In the past eight months I have had the fortune to visit some of the lesser known wine regions of Europe.
Among them, the Douro Valley in Portugal,
organic Prosecco wineries in the Veneto, Italy,
and some fine vineyards in the Peloponnese, Greece.
With my interests so spread abroad, I had not been paying much attention to local vineyards. But recently, while doing some last minute research for our upcoming book, The Glass of Wine, I came across an article in the New York Times that turned my head back to California.
Turning Cemeteries into Wine at a California Diocese describes how the church fathers are using land in cemeteries to produce wine. In reading, I was reminded that the planting of grapes for the purpose of making wine by the church fathers is not new. As early as 1620 Franciscan friars were planting mission grapes in the Rio Grande Valley in New Mexico. In 1769, they planted the same in California establishing the first vineyard and winery. Their intent: to produce sacramental wine to be used in the daily celebration of the Mass. Today, the fathers are at it again, but for more reason than making sacramental wine.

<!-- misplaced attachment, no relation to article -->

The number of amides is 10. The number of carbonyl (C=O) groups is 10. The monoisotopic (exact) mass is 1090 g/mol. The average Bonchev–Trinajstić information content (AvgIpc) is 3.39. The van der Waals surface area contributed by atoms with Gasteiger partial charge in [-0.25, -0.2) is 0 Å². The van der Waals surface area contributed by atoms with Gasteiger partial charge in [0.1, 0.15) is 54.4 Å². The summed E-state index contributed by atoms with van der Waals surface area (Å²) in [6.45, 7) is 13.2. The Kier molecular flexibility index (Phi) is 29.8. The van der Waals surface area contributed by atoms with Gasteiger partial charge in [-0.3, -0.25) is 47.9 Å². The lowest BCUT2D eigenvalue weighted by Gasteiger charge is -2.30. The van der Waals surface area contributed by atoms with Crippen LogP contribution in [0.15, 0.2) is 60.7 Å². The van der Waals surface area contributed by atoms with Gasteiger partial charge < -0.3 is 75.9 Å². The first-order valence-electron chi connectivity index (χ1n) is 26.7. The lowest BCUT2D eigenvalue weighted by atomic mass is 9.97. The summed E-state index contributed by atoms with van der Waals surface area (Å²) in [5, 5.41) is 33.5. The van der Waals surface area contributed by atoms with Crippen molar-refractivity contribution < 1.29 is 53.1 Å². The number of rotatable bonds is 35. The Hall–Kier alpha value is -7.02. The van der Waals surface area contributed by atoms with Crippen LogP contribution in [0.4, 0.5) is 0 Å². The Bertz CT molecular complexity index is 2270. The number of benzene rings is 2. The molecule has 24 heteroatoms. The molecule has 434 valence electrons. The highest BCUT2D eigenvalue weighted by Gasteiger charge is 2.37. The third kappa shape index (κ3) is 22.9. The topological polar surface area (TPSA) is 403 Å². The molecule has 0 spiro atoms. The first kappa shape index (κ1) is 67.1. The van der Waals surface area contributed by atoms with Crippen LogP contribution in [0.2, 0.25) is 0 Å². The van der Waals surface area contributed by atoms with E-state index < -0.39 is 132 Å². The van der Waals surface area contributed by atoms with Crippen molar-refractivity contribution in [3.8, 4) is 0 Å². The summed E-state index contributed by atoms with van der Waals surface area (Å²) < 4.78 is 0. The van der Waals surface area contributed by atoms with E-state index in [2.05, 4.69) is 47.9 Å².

Shortly after reading about the cemetery vineyards, I came across Gisela H. Kreginger’s new book: The Spirituality of Wine, a natural sequence to the above article.
While Kreginger focuses on the history of wine in western spirituality, extending her work back as far back as Biblical times, the use of wine in sacred ceremony has served a hallowed purpose world-wide in sacred ceremonies since antiquity. A few years back when I attended my son’s wedding at a Shinto Shrine in Japan for example, the bride and groom were offered three small servings of sake, a rice wine, by the presiding high priest.
Wine has served a hallowed purpose world-wide in sacred ceremonies since antiquity. Bacchanalian and Dionysian rites included! For readers interested in learning about the use of wine in the western tradition, I highly recommend Kreginger’s book.